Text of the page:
There are about 20 people crowded into what was once a foreman’s office space. The gathering is friendly and informal, but there’s an agenda and reports that have to be made.
“The reversing class we had last Wednesday was a pretty good success,” Paul Vincent says. “We had probably 25-ish people show up.”
The meeting is held in on the second story of an old warehouse in Camp Washington. If you know where you’re going and have the door code, you can get in from an entrance at the street on Spring Grove Avenue. I don’t know where I’m going, so I slip under a half-open loading dock door and make my way through the first floor, which is home to a boxing club. There are two canvas rings, fighters and plenty of sweat.
Upstairs is Hive13 (sounds like “five-one-three,” the local area code) and the reverse engineering class to which Vincent refers is just one of the topics that has been introduced here for area hackers. Vincent is planning another session — this one focusing on wireless computer network security — for January.
“I’ll set up a wireless network, we’ll break into it as a class and then I’ll show why your network should be encrypted, why your Web traffic should be encrypted, why you should have a password on your router,” Vincent says. “Based on the information gathered, I’ll send an exploit to the Gmail account I set up. It should be more easy to follow, more fun.”
If this sounds more arcane than easy, that’s because a good number of the folks in the room arrive with engineering or computer science degrees. Others have field experience, meaning that they like to take stuff apart and put it back together again.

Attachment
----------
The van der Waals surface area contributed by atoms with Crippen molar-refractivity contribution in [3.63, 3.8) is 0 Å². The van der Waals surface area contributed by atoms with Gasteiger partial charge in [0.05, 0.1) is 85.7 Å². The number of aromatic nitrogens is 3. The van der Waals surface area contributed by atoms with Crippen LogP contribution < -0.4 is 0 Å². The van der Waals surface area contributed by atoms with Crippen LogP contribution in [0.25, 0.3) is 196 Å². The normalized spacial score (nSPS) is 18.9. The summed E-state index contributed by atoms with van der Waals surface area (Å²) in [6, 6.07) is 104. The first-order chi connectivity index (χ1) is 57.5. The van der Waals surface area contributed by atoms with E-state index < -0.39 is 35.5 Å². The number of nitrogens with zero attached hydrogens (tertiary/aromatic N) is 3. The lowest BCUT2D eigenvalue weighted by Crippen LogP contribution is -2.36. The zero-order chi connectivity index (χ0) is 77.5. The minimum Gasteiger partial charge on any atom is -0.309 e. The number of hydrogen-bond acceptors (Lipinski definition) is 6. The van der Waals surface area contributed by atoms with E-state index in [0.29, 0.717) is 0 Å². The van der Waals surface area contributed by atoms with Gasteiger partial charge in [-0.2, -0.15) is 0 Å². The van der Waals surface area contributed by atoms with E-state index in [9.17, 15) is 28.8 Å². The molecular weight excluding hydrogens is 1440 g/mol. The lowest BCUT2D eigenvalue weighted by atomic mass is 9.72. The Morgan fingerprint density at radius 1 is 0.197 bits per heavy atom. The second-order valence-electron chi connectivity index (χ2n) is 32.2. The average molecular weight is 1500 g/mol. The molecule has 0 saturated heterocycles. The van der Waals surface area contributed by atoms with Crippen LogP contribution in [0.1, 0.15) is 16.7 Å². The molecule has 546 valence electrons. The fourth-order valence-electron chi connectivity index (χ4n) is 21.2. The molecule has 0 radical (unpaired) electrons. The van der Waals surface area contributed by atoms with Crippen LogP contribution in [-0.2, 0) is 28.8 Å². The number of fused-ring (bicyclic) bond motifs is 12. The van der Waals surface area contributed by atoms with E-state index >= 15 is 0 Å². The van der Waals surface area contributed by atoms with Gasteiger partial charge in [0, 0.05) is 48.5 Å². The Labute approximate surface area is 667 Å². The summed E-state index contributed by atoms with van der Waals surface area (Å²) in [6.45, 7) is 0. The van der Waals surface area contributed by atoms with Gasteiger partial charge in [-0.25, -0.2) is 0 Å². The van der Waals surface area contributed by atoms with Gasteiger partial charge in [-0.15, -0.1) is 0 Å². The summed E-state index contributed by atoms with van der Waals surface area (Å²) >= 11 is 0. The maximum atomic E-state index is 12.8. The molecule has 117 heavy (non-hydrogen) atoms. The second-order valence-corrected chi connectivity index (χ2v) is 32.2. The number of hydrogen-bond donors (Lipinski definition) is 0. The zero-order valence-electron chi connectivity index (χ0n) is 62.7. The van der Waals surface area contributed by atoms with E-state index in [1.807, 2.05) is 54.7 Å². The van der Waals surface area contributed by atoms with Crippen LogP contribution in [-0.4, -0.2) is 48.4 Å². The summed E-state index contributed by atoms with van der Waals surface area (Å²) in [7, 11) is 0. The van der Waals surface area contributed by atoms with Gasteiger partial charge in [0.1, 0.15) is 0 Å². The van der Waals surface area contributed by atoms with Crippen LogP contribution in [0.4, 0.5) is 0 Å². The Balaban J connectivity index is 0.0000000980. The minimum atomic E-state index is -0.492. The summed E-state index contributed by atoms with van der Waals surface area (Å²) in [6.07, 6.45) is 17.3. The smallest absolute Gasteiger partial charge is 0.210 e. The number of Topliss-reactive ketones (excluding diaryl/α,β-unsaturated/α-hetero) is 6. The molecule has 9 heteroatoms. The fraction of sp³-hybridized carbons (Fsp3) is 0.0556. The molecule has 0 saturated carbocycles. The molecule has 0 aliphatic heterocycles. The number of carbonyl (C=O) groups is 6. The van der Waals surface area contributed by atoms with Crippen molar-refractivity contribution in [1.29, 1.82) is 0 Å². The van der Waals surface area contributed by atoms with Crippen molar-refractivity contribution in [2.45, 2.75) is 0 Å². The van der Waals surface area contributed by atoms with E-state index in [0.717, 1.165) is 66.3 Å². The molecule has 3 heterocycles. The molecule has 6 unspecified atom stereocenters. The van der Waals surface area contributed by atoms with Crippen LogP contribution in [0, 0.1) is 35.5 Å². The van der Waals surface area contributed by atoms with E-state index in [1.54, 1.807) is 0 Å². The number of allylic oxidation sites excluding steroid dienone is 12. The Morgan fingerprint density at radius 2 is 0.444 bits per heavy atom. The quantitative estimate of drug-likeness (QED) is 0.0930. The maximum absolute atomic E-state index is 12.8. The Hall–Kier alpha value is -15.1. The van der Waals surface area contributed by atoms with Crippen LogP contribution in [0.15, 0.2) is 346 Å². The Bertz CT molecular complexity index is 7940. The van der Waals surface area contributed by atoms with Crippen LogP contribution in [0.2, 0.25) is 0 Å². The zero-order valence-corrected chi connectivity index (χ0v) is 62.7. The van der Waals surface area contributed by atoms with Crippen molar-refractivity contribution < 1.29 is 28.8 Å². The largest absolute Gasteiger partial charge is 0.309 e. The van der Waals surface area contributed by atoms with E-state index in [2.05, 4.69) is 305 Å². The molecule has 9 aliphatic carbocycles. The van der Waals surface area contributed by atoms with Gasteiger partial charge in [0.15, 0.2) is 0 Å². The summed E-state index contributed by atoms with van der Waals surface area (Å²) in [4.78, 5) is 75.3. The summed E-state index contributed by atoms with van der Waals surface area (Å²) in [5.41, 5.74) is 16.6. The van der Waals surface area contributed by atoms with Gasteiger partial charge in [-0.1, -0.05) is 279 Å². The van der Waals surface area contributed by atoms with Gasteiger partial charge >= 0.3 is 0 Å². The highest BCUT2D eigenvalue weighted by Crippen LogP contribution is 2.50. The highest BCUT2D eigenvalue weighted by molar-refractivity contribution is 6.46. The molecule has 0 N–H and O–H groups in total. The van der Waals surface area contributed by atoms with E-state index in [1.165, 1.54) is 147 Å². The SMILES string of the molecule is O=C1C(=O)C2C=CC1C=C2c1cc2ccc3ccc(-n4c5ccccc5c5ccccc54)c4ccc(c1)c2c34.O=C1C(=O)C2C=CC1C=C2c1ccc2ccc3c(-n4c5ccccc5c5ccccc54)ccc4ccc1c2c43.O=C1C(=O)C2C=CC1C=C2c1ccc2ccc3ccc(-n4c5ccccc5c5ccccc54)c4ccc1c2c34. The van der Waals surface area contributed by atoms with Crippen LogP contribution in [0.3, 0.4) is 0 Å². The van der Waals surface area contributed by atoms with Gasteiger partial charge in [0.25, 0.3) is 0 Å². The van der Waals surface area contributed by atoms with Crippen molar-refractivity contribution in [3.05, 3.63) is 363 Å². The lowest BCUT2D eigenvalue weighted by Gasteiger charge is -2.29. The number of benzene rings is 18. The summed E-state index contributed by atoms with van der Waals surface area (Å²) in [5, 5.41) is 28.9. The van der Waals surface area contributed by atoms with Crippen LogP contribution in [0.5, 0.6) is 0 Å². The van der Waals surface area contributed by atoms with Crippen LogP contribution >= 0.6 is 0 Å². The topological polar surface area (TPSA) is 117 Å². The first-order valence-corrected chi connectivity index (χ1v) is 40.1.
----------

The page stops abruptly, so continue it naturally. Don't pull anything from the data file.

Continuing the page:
Sometimes that stuff is computer software. Other times it’s a television set or a coin-operated video arcade machine. Most often, the hackers who use the space take things and reconfigure them to work in new ways.
Members of the collective were proud to show me a toy car that navigates itself around obstacles and a light display they’re developing that will turn their ordinary glass block window that faces the street into a programmable screen to display pictures or words.
Of course, hacking on this scale does for product warranties what The Bonfire of the Vanities did for art. But that’s OK with the members.
“You don’t truly own something if you can’t fix it yourself,” says collective member Chris Davis.
Repairing instead of replacing
Davis’ ire is raised by manufacturers who lock down their devices with special screws that require a proprietary tool to be turned
But no more. Now manufacturers give you a replacement or you trash the broken device because it’s cheaper to buy a new one than it is to have someone just diagnose the old.
This is wasteful, environmentally irresponsible and infuriating, Davis says.
The opposite of this disposable, consumer-driven culture is the community of makers — like the ones at Hive13 — who embrace the open source ethic. For most people, the limits of their exposure to this term is downloading an open source piece of software like the Firefox browser or Open Office, which does everything that Microsoft Office does but is available for free. So the term becomes synonymous with a free product even though it means much more.